Induction Inlets

Over the last week or so, I have been working on my induction inlet for both front and rear engine. The design of it comes from my day long visit with Dave Anders, of worlds fastest RV-4 fame. He has written many articles for Kitplanes and is very upfront about the science he uses. One of his articles, “Optimizing Air Induction,” will certainly give you all the information you need to design your inlets.

I used his articles as well as “Best Bell,” by Blair to design my inlet. I am pretty new to 3D modeling/CAD so it took me a while to get it right, but I was able to design an elliptical shaped inlet that blended into a Kuchemann A30 airfoil on the exterior. From the articles, I have read, and the advice I received rom Dave, this seems to be the best approach.

I had my solid model 3D printed in a plastic/carbon fiber material. This gave me something to hold in place and look at to verify that it was what I wanted. This part was not exactly the right material to use as my actual inlet, so I needed to make one out of higher temperature material that was lighter.

I wet sanded my 3D printed part and got rid of the inevitable rings/steps of a 3D printed piece. Using wax and PVA, I ensured that the 3D part would release from a layup. Then I used this part to make a 3 ply splash. Once released, my 3 ply splash made the perfect mold shape to make more inlets.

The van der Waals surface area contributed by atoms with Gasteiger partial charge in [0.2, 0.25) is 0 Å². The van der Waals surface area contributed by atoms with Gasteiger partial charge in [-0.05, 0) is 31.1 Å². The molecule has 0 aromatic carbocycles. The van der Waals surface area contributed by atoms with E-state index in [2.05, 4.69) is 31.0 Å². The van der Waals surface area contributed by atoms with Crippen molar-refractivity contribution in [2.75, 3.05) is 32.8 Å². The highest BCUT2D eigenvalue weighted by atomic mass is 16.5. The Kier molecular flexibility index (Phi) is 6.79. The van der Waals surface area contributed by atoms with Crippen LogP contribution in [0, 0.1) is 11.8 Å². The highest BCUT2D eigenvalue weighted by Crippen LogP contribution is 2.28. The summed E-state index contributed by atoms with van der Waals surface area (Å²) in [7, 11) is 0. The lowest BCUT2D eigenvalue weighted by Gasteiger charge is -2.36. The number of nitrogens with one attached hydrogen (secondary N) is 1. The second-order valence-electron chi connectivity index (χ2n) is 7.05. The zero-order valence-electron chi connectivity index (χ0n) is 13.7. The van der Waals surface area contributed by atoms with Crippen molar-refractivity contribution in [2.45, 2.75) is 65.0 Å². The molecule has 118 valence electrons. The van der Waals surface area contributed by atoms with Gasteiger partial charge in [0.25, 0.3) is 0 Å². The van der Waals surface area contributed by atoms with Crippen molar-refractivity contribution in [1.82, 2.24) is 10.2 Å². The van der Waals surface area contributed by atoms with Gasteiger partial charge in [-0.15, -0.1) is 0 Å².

It was then just a matter of re-enforcing the splash and creating flanges around it to allow a sealing surface for the eventual vacuum bagging. I am hoping that I can get some nice carbon fiber inlets by using the vacuum bagging process. Without vacuum, I am sure that the carbon wouldn’t stay in the curves of this inlet.

I couldn’t help myself after the mold was ready. I needed to make a part. So I did a 2 ply glass inlet using wet layup techniques. There are most certainly some flaws in the part, especially since doing this layup was kind of on a whim. I didn’t even take the time to figure out the right shape to cut the glass to ensure proper ply overlap, etc. I just went for it with scraps.

A little more finesse with the layup process and I will have 2 inlets, one for each engine, ready to integrate into the cowlings. Oh, and I will have a mold if anyone needs one.

Here is the time-lapse video of working on the inlet mold.

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